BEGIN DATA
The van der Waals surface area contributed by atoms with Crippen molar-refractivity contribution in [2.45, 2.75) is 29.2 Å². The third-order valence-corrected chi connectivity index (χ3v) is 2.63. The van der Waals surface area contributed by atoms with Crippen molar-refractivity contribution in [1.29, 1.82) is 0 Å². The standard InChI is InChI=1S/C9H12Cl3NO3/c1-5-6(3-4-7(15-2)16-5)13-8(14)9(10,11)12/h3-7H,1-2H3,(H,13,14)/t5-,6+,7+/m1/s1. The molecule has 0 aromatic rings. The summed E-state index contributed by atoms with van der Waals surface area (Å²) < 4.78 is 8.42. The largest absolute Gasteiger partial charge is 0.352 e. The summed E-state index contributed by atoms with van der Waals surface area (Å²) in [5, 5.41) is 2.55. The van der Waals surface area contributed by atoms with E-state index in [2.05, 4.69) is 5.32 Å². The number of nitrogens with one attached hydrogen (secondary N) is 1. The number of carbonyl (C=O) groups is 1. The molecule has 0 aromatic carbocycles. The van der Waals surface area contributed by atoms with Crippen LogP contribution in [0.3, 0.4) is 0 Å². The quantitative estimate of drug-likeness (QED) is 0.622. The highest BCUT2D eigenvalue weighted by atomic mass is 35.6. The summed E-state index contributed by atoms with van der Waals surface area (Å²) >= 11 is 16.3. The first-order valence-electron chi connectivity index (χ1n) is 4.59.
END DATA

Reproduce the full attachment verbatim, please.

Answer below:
The van der Waals surface area contributed by atoms with Crippen molar-refractivity contribution in [2.45, 2.75) is 29.2 Å². The third-order valence-corrected chi connectivity index (χ3v) is 2.63. The van der Waals surface area contributed by atoms with Crippen molar-refractivity contribution in [1.29, 1.82) is 0 Å². The standard InChI is InChI=1S/C9H12Cl3NO3/c1-5-6(3-4-7(15-2)16-5)13-8(14)9(10,11)12/h3-7H,1-2H3,(H,13,14)/t5-,6+,7+/m1/s1. The molecule has 0 aromatic rings. The summed E-state index contributed by atoms with van der Waals surface area (Å²) < 4.78 is 8.42. The largest absolute Gasteiger partial charge is 0.352 e. The summed E-state index contributed by atoms with van der Waals surface area (Å²) in [5, 5.41) is 2.55. The van der Waals surface area contributed by atoms with E-state index in [2.05, 4.69) is 5.32 Å². The number of nitrogens with one attached hydrogen (secondary N) is 1. The number of carbonyl (C=O) groups is 1. The molecule has 0 aromatic carbocycles. The van der Waals surface area contributed by atoms with Crippen LogP contribution in [0.3, 0.4) is 0 Å². The quantitative estimate of drug-likeness (QED) is 0.622. The highest BCUT2D eigenvalue weighted by atomic mass is 35.6. The summed E-state index contributed by atoms with van der Waals surface area (Å²) >= 11 is 16.3. The first-order valence-electron chi connectivity index (χ1n) is 4.59.